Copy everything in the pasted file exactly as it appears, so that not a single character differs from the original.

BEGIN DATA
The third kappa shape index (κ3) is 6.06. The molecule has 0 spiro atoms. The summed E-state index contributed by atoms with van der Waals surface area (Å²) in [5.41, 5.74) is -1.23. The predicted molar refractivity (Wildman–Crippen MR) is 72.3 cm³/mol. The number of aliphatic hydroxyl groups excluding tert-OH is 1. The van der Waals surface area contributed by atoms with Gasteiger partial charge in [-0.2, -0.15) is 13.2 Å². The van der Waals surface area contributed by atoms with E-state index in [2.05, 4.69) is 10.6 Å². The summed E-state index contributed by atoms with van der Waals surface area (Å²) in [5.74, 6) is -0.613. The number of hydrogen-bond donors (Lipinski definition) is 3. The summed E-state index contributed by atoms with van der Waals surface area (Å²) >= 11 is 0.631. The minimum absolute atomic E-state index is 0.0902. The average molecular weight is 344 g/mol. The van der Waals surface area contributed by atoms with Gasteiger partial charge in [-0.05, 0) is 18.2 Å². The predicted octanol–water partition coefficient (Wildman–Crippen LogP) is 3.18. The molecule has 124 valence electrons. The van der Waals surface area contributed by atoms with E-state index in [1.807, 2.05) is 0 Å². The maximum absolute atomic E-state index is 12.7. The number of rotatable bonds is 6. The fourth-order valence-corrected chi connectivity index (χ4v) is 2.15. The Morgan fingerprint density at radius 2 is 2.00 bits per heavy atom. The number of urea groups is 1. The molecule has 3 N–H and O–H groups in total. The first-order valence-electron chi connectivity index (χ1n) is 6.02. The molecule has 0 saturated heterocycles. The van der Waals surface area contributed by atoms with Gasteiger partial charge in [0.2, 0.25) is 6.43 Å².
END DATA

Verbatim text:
The third kappa shape index (κ3) is 6.06. The molecule has 0 spiro atoms. The summed E-state index contributed by atoms with van der Waals surface area (Å²) in [5.41, 5.74) is -1.23. The predicted molar refractivity (Wildman–Crippen MR) is 72.3 cm³/mol. The number of aliphatic hydroxyl groups excluding tert-OH is 1. The van der Waals surface area contributed by atoms with Gasteiger partial charge in [-0.2, -0.15) is 13.2 Å². The van der Waals surface area contributed by atoms with E-state index in [2.05, 4.69) is 10.6 Å². The summed E-state index contributed by atoms with van der Waals surface area (Å²) in [5.74, 6) is -0.613. The number of hydrogen-bond donors (Lipinski definition) is 3. The summed E-state index contributed by atoms with van der Waals surface area (Å²) >= 11 is 0.631. The minimum absolute atomic E-state index is 0.0902. The average molecular weight is 344 g/mol. The van der Waals surface area contributed by atoms with Gasteiger partial charge in [-0.05, 0) is 18.2 Å². The predicted octanol–water partition coefficient (Wildman–Crippen LogP) is 3.18. The molecule has 124 valence electrons. The van der Waals surface area contributed by atoms with E-state index in [1.807, 2.05) is 0 Å². The maximum absolute atomic E-state index is 12.7. The number of rotatable bonds is 6. The fourth-order valence-corrected chi connectivity index (χ4v) is 2.15. The Morgan fingerprint density at radius 2 is 2.00 bits per heavy atom. The number of urea groups is 1. The molecule has 3 N–H and O–H groups in total. The first-order valence-electron chi connectivity index (χ1n) is 6.02. The molecule has 0 saturated heterocycles. The van der Waals surface area contributed by atoms with Gasteiger partial charge in [0.2, 0.25) is 6.43 Å².